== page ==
Students share personal highlights and heartaches in portfolio presentations - with cookies!
At the end of Autumn quarter, 14 UW seniors presented their online interdisciplinary portfolios to rooms full of rapt staff, students, faculty, alumni, and family members at our first celebratory edition of Honors 496 presentations. Presentations to end the capstone course have always marked the completion of a reflective journey for students but have previously been held in a classroom setting. "I'm glad to see so many freshmen and other students here," said Dr. Julie Villegas, who runs the seminar. "We've rarely had family and alumni attending these presentations and now that's changing. Let's enjoy this for the very special moment it is."
The Autumn cohort breathed a collective sigh of relief as the last audience question was answered and the remaining cookies were cleared away.
"It feels so good to have this out of the way," said senior public health major Marlena Norwood, though she claims she will continue to use her online portfolio to track her reflections on academic subjects as well as personal experiences. "I link to it on my resume," she told us, "and I used it to write a paper while studying abroad in London."
Norwood's family attended the presentations and said they were not surprised by any of the content. "We've all been following her portfolio since freshman year," Norwood's mother said. "It's bookmarked as one of my favorite web pages." Marlena disclosed that her uncle (seen in photo) used to harass her at family gatherings when she would fall behind on portfolio updates.
Presenters were divided into small groups and spoke to distinct audiences throughout the Honors suite. Each portfolio was unique and full of personal statements, examples of hard discoveries, turning points in academic careers, and memories of favorite courses.
"Honors courses for me were always like a breath of fresh air since I was so loaded down with science and math courses," said computer science major Autumn Johnson. She went on to explain how Honors 392, "The Good Life" allowed her to fall in love with the writings of philosophers whose work she would never have experienced by immersing herself only in hard science tracks.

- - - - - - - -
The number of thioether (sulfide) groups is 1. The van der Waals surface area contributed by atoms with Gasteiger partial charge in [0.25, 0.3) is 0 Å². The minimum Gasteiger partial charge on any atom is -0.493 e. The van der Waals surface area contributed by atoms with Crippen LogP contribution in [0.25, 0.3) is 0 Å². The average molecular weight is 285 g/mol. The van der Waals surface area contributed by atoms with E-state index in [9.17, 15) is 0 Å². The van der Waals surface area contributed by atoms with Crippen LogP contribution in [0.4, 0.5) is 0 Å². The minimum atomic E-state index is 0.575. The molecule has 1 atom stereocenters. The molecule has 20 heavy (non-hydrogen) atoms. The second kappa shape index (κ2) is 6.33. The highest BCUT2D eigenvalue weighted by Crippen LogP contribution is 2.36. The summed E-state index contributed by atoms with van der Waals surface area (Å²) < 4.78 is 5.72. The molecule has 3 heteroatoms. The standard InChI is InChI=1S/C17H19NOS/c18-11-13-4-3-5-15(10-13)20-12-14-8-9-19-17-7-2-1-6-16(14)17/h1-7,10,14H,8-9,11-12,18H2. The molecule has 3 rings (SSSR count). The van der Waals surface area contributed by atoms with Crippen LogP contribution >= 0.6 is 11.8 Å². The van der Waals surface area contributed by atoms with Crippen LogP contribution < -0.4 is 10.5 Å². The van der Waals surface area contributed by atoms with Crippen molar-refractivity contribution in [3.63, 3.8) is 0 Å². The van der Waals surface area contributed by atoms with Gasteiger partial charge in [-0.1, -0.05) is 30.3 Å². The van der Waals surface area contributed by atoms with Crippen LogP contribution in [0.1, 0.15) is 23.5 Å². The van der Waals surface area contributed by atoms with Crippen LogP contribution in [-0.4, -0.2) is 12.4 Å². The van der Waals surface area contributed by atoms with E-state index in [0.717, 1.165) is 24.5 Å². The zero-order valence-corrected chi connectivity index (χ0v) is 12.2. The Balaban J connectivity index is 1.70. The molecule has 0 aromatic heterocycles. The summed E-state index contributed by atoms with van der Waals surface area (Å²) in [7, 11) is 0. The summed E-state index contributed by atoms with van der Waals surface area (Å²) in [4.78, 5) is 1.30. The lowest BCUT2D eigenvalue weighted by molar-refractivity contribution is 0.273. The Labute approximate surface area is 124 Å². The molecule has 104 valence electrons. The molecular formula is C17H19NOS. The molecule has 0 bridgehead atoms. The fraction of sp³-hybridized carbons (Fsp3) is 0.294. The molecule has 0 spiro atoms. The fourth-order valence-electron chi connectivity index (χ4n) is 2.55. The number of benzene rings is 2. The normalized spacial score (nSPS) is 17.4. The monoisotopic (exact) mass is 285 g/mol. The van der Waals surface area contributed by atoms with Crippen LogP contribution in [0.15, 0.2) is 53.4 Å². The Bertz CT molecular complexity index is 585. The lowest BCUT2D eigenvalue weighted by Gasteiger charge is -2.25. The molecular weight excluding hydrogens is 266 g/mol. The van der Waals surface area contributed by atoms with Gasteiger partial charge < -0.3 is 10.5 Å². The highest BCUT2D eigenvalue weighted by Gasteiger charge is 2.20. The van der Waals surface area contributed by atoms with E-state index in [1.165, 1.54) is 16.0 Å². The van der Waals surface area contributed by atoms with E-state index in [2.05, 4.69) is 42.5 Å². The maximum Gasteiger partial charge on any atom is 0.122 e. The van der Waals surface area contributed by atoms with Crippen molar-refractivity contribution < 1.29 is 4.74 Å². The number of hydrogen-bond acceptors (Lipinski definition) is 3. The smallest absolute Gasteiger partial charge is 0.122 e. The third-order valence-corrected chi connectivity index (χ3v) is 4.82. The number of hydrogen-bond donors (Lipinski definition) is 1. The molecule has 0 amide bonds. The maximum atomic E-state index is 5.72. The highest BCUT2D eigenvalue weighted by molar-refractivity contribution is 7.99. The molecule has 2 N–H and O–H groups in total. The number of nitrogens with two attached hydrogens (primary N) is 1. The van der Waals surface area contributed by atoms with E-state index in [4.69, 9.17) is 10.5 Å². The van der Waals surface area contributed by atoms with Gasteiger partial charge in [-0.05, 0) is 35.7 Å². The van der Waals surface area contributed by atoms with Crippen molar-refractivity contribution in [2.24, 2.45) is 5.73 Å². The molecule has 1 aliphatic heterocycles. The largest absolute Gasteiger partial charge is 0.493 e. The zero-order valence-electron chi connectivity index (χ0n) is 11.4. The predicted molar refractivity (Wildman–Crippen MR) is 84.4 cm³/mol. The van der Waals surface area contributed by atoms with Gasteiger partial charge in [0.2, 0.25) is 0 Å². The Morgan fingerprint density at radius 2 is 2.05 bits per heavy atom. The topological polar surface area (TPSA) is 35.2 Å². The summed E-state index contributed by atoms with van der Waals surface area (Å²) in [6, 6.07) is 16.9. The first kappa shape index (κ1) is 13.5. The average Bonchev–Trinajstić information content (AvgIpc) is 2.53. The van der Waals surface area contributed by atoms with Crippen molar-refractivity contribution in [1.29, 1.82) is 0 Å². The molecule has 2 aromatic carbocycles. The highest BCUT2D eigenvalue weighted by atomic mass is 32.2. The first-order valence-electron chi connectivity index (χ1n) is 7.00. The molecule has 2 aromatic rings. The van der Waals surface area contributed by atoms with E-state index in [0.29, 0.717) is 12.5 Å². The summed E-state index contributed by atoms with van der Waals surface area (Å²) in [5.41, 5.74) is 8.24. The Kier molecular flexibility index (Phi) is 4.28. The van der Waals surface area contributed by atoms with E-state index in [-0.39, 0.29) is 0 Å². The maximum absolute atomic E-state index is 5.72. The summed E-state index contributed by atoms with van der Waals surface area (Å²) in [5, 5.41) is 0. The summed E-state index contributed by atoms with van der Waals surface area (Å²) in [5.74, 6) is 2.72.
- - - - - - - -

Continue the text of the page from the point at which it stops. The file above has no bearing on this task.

Guests of the event noted how Interdiscipliary Honors students are uniquely preparing to transition into work, travel, or pursuit of graduate degrees. "There is so much confidence, so much excitement," said Honors Advisory Board member Bud Saxberg. "And they know how to speak of themselves."
Come bask in the glory and eat the cookies at Honors' Winter quarter Portfolio Celebrations: Suite 211 Mary Gates Hall.
- Weds, Mar 2, 1:30-3:00 p.m.
- Thurs, Mar 3, 3:30-5:00 p.m.
RSVP HERE. All are welcome!
Second Year application for Interdisciplinary Honors now open
If you're a first-year freshman at UW Seattle who's looking for a way to broaden your coursework and join a community of students engaged in experiential learning and critical reflection, consider applying for Second Year Admission to Interdisciplinary Honors! We require a brief application submitted via Catalyst WebQ and a resume/CV uploaded via Catalyst Dropbox, both of which are due by 9 a.m. on Tuesday, March 22.
Smarten up about science with Jon Herron!
Student filmmaker Andrew Croneberger teamed up with UW professors Jon Herron and Frances McCue to create this series of micro lectures on popular topics in biology. Find out (among other things) what makes some chilis spicier than others, how modern humans and neanderthals are actually related, and what mice are now able to teach us about Ebola, thanks to compelling new studies.
UW Honors Program's first Global Challenges Event Encourages Student Conversation on Health and Poverty
- by Nicole Einbinder
The HUB South Ballroom was packed on November 3 as over 400 students and other UW community members came together to engage in a discussion on the intersections between health and poverty.
The Global Challenges event, hosted by UW Honors Program, was a year in the making — after last year's HONORS 100 students (mostly incoming freshmen) voiced a desire to engage with the big questions they care about.
In light of Seattle's state of emergency on homelessness and the ongoing refugee crisis in Europe, conversations about poverty are especially crucial, according to Honors Program Director, Relational Poverty Network co-founder, and event moderator, Vicky Lawson.
"I don’t think we can have enough of these kinds of conversations," said speaker LaShawnDa Pittman, assistant professor of American Ethnic Studies, in her opening remarks.